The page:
Since floating its three-pronged standards of conduct proposal, the Securities and Exchange Commission has received questions — even from SEC commissioners — as to why the term “fiduciary” was omitted in the agency’s Regulation Best Interest for broker-dealers.
During a Tuesday question-and-answer session at the Financial Industry Regulatory Authority’s annual conference in Washington, Robert Cook, FINRA’s president and CEO, also queried SEC Chairman Jay Clayton as to why the agency “didn’t use the word fiduciary” in the Reg BI proposal.
Reg BI “is definitely a fiduciary principle, just like the fiduciary duty in the investment advisor space is a fiduciary principle,” Clayton responded concerning Reg BI, which establishes a standard of conduct for BDs and registered reps when making a recommendation involving investment advice to retail customers. “I thought calling them both fiduciary [advisor and broker standards] and then defining them would not make it clear that the relationship models were different.”
Clayton continued: “It’s important for an investor to understand that the relationship model of the broker-dealer is different than the relationship model of the investment advisor. I thought using the same term might make [investors] think they have the same relationship.”
The term fiduciary, Clayton continued, “can mean a lot of different things in a lot of different contexts. I wanted to make sure that we level-set people to say that, when you hear fiduciary duty in the investment advisor space, this is what it means. And when you hear what we’re proposing in the broker-dealer space, the best-interest standard, this is what it means.”
Clients should be able to “expect the core principle that the professional can’t put their interest ahead of the investor’s interest,” Clayton said. “That’s the same in both places” — a broker or advisor relationship.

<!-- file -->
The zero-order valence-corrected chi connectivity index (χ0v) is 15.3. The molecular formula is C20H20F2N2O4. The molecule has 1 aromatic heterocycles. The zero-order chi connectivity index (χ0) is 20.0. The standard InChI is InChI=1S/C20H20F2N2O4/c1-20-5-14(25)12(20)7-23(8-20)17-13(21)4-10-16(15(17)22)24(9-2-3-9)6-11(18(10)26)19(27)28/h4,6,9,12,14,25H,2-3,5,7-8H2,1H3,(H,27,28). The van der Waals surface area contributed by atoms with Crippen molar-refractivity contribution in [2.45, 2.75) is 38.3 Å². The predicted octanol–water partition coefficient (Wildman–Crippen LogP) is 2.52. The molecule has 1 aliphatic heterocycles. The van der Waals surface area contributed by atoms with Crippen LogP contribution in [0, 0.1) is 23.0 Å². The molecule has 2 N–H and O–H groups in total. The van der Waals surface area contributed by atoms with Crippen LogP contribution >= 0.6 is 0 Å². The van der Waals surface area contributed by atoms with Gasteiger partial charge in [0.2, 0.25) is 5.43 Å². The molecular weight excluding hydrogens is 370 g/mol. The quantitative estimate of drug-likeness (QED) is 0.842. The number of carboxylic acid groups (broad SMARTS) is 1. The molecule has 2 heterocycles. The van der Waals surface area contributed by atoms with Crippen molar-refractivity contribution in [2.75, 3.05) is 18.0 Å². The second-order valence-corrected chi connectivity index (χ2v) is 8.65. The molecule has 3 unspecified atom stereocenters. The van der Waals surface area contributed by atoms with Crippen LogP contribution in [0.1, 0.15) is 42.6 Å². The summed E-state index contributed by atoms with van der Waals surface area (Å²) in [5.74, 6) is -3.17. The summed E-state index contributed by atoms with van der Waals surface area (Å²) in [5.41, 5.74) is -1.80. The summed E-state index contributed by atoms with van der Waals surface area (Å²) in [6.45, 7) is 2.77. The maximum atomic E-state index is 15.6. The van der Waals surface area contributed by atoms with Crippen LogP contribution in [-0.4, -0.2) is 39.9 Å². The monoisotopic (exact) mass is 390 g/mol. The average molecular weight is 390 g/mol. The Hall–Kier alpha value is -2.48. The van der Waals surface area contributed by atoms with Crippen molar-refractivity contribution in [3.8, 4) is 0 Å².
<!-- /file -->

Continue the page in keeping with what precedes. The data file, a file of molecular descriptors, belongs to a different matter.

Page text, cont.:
But consumer advocate Barbara Roper, director of investor protection for the Consumer Federation of America, argues that by not using the term “fiduciary duty” regarding brokers, the agency is “adding to” investor confusion.
“If the intent is to provide the same fiduciary standard for the aspect of the relationship that, according to the SEC, the two business models have in common — investment advice — then the SEC needs to make that clear,” Roper told ThinkAdvisor on Thursday. “And they have not. By using different terms to describe the standard, they clearly imply that the standards themselves are different.”
The Commission suggests that the different treatment of “ongoing duty for brokers and advisors is based on differences in business model: Investment advisors provide ongoing advice and brokers provide one-time transactions so the duty should apply differently,” Roper explained. “But an investment advisor who enters into an agreement with a client to provide a one-time recommendation for an hourly fee would not have an ongoing duty of care, and brokers don’t necessarily limit themselves to one-time recommendations.”
As it stands now, “whether a broker has an ongoing duty is likely to be determined based on the facts and circumstances: Did the customer reasonably believe he was getting ongoing advice? (That’s how the issue was addressed under the DOL [fiduciary] rule as well),” Roper said.
However, according to Reg BI, “a broker that is in a long-term relationship with a customer in which they provide multiple recommendations throughout the year, and which they advertise as a relationship of trust, would have no ongoing duty to the client,” Roper added. “Instead, each recommendation would be treated individually, and the Commission is relying on Form CRS disclosures to make that clear to the client. What are they going to do if they test the disclosures and find they are clear as mud on that point?”
Indeed, during the Q&A with Cook, Clayton described the proposed Form CRS as “a candid conversation” between an advisor/broker and their clients about their relationship and a “critical part” of the package. “I’m anxious to hear what you think,” Clayton said.
“I hope it’s short enough that people will read it,” Clayton added, asking for feedback on “is it too much to ask to put the terms of the relationship in those four pages?”
The Consumer Federation and other consumer advocates, as well as the SEC, Roper added, “have equated the Advisers Act fiduciary duty with a best-interest standard, in part to make the standard more understandable for investors. What are those investors going to think when they read that an investment advisor is a fiduciary but a broker has a best-interest standard? If they see any difference in the standards at all, they are likely to think the best-interest standard is the higher standard, because best is best, right?”
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